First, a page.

Fundamentalists are obligated to understand how economic indicators influence forex trading. If you are a beginner in understanding fundamental analysis, here is a useful guide.

Economic indicators are data released by the government or private organizations which can be used to see the economic performance of a particular country. After the release, there will be either a positive sentiment (optimistic) or a negative one (pessimistic) about the policy or economic condition of the country. This sentiment influences market player decisions and affects the country's exchange rate. As a trader, we should understand how to assess these so we can later conclude their influences on the pairs we trade. Some important economic indicators that affected forex are:

  • Unemployment Report: Reports about a country's unemployment.
  • Gross Domestic Product (GDP): Consists of the total market value of a country's goods and services
  • Retail Sales: Includes total receipt of all retail stores in a country
  • Production Reports: Shows fluctuation in industrial productivity
  • Trade Balance: Showing actual production in relationship with its potential in a period.
  • Consumer Price Index (CPI): Measures the changes in the consumer's goods price in 200 categories 

economy indicators

These are some of the indicators that have relatively big influences on forex trading:


1. Unemployment Report

The first is unemployment report. When unemployment rises, it shows poor political power and bad economic condition. Therefore, rises in unemployment tend to decrease the exchange rate of a country's currency. If you trade USD, the number of unemployment you should check is the weekly Initial Jobless Claims and monthly NFP (Non-Farm Payrolls), among others. Economists tend to see both data as an indicator of whether a country's economy is strong. If there is less unemployment, that means the economy is strong. Traders would prefer to trade currency with strong economic background.

  • Jobless Claims: Jobless claims are a crucial metric for determining the number of individuals unemployed at any given period. When individuals file initial jobless claims, they apply for unemployment benefits as new claimants. It is worrisome for the economy when a rising number of job seekers cannot secure employment, indicating underlying weaknesses.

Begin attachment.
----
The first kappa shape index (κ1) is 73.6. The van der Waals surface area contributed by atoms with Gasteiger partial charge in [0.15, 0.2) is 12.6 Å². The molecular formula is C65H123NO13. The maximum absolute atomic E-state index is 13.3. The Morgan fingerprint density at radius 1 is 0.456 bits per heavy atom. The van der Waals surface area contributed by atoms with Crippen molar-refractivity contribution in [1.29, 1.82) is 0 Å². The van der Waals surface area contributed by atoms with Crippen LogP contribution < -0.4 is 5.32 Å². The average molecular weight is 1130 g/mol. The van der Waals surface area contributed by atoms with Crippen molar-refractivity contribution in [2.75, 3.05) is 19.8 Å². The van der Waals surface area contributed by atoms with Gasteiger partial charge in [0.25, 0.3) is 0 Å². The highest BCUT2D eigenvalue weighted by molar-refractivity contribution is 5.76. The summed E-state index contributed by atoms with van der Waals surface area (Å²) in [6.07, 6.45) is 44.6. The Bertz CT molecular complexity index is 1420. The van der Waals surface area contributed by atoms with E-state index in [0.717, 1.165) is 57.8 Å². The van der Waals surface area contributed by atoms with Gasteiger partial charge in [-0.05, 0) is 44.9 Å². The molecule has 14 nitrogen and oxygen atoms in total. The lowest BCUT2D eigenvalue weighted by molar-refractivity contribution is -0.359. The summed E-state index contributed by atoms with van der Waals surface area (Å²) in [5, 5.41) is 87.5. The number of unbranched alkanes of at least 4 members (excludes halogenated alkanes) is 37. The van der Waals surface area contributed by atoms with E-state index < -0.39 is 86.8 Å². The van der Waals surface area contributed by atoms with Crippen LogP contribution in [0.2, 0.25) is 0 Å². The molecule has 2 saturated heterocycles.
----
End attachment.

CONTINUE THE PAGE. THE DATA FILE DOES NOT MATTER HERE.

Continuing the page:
• Non-Farm Payrolls (NFP): The nonfarm payrolls include approximately 80% of the total U.S. workforce, excluding certain job classifications such as farm workers and workers in specific industries. The Bureau of Labor Statistics (BLS) gathers information on nonfarm payrolls. This report comprises two surveys: the Household Survey, which focuses on individuals and their employment status, and the Establishment Survey, which provides insights into business establishments and their workforce.

An example is when the market speculates that Federal Reserve will have another rate hike. To confirm this, the market is waiting for the NFP release. Let's think that the chance of The Fed having another rate hike is 80% if the NFP shows a certain percentage of increased payroll. During this time, traders buy US dollars, causing the price to surge. However, when the NFP was released, it showed that the payroll didn't increase according to what the market speculated. This led the market to believe that the chance of a rate hike has decreased to almost 30%. They decided to sell the dollar and causing its price to drop.


2. Gross Domestic Product (GDP)

GDP is considered the most common indicator to assess the economic condition of a country. Products Domestic Bruto is the total market value of a country's goods and services. GDP is usually measured quarterly instead of monthly or weekly because a more extended period is better for depicting the statistics of all products and services. A GDP report that exceeds expectations can potentially boost the value of a currency in the forex market.

In such cases, the currency may experience an increase in value compared to a currency with a lower GDP rate. Consequently, this indicator is not used alone in forex trading. GDP is a lagging indicator, a measured factor whose influence depends on its trend over time.

For example, let's say the US is scheduled to release its GDP reports soon. People speculate that the GDP will reach 1.1%, which causes people to buy the currency and increase its value. But, when it was released, the GDP rate reached 1.3%, higher than expected. This will make the US dollar surge. On the other hand, if the GDP is strictly at 1.1% or even lower at 0.9%, the US dollar might depreciate.


3. Retail Sales